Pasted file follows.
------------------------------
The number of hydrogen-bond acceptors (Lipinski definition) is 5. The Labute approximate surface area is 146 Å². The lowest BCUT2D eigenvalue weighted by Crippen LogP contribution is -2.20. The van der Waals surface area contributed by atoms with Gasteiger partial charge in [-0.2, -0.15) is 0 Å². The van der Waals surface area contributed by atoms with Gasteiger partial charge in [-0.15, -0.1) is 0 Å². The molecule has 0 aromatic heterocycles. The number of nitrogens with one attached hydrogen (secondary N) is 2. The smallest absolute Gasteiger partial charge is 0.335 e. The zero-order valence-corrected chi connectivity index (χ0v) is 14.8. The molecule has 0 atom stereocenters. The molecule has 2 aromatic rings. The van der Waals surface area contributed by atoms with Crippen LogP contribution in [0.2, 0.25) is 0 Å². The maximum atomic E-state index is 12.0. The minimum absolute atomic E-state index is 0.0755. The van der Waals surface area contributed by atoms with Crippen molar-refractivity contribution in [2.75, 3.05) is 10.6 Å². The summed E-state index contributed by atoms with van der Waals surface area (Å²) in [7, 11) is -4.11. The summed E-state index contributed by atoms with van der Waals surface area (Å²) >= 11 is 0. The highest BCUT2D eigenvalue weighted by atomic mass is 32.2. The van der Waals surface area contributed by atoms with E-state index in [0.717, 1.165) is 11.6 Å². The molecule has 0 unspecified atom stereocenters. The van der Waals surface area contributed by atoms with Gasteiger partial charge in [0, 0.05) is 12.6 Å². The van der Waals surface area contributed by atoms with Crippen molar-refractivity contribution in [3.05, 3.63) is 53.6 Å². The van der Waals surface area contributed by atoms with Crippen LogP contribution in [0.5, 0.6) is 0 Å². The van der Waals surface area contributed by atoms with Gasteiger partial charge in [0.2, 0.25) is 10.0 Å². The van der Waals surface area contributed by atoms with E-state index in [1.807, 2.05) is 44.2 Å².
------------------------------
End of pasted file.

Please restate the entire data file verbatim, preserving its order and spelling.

The number of hydrogen-bond acceptors (Lipinski definition) is 5. The Labute approximate surface area is 146 Å². The lowest BCUT2D eigenvalue weighted by Crippen LogP contribution is -2.20. The van der Waals surface area contributed by atoms with Gasteiger partial charge in [-0.2, -0.15) is 0 Å². The van der Waals surface area contributed by atoms with Gasteiger partial charge in [-0.15, -0.1) is 0 Å². The molecule has 0 aromatic heterocycles. The number of nitrogens with one attached hydrogen (secondary N) is 2. The smallest absolute Gasteiger partial charge is 0.335 e. The zero-order valence-corrected chi connectivity index (χ0v) is 14.8. The molecule has 0 atom stereocenters. The molecule has 2 aromatic rings. The van der Waals surface area contributed by atoms with Crippen LogP contribution in [0.2, 0.25) is 0 Å². The maximum atomic E-state index is 12.0. The minimum absolute atomic E-state index is 0.0755. The van der Waals surface area contributed by atoms with Crippen molar-refractivity contribution in [2.75, 3.05) is 10.6 Å². The summed E-state index contributed by atoms with van der Waals surface area (Å²) in [7, 11) is -4.11. The summed E-state index contributed by atoms with van der Waals surface area (Å²) >= 11 is 0. The highest BCUT2D eigenvalue weighted by atomic mass is 32.2. The van der Waals surface area contributed by atoms with E-state index in [0.717, 1.165) is 11.6 Å². The molecule has 0 unspecified atom stereocenters. The van der Waals surface area contributed by atoms with Gasteiger partial charge in [0, 0.05) is 12.6 Å². The van der Waals surface area contributed by atoms with Crippen molar-refractivity contribution in [3.05, 3.63) is 53.6 Å². The van der Waals surface area contributed by atoms with Crippen LogP contribution in [0.5, 0.6) is 0 Å². The van der Waals surface area contributed by atoms with Gasteiger partial charge in [0.2, 0.25) is 10.0 Å². The van der Waals surface area contributed by atoms with E-state index in [1.807, 2.05) is 44.2 Å².